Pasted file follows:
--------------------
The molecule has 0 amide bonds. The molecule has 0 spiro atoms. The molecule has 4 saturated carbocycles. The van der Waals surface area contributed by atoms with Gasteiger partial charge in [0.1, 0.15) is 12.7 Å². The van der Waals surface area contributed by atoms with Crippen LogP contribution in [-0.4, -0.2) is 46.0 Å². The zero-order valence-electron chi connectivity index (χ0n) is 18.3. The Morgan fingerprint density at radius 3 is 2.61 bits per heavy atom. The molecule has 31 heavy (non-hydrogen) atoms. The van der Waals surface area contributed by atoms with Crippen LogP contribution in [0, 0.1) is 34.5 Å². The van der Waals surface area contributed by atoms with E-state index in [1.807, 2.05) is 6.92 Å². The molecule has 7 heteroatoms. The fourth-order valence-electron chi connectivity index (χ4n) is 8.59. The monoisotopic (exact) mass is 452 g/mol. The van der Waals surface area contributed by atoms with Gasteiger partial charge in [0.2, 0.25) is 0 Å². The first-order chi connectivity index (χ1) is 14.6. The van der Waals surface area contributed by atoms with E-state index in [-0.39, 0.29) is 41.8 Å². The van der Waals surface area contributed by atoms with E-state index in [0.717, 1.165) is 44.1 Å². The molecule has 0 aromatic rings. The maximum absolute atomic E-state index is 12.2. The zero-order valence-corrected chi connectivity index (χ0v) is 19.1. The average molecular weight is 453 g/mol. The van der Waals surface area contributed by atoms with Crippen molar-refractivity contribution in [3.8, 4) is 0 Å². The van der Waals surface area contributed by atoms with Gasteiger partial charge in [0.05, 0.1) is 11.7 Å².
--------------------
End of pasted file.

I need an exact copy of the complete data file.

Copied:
The molecule has 0 amide bonds. The molecule has 0 spiro atoms. The molecule has 4 saturated carbocycles. The van der Waals surface area contributed by atoms with Gasteiger partial charge in [0.1, 0.15) is 12.7 Å². The van der Waals surface area contributed by atoms with Crippen LogP contribution in [-0.4, -0.2) is 46.0 Å². The zero-order valence-electron chi connectivity index (χ0n) is 18.3. The Morgan fingerprint density at radius 3 is 2.61 bits per heavy atom. The molecule has 31 heavy (non-hydrogen) atoms. The van der Waals surface area contributed by atoms with Crippen LogP contribution in [0, 0.1) is 34.5 Å². The van der Waals surface area contributed by atoms with E-state index in [1.807, 2.05) is 6.92 Å². The molecule has 7 heteroatoms. The fourth-order valence-electron chi connectivity index (χ4n) is 8.59. The monoisotopic (exact) mass is 452 g/mol. The van der Waals surface area contributed by atoms with Gasteiger partial charge in [0.2, 0.25) is 0 Å². The first-order chi connectivity index (χ1) is 14.6. The van der Waals surface area contributed by atoms with E-state index in [-0.39, 0.29) is 41.8 Å². The van der Waals surface area contributed by atoms with E-state index in [0.717, 1.165) is 44.1 Å². The molecule has 0 aromatic rings. The maximum absolute atomic E-state index is 12.2. The zero-order valence-corrected chi connectivity index (χ0v) is 19.1. The average molecular weight is 453 g/mol. The van der Waals surface area contributed by atoms with Crippen molar-refractivity contribution in [3.8, 4) is 0 Å². The van der Waals surface area contributed by atoms with Gasteiger partial charge in [0.05, 0.1) is 11.7 Å².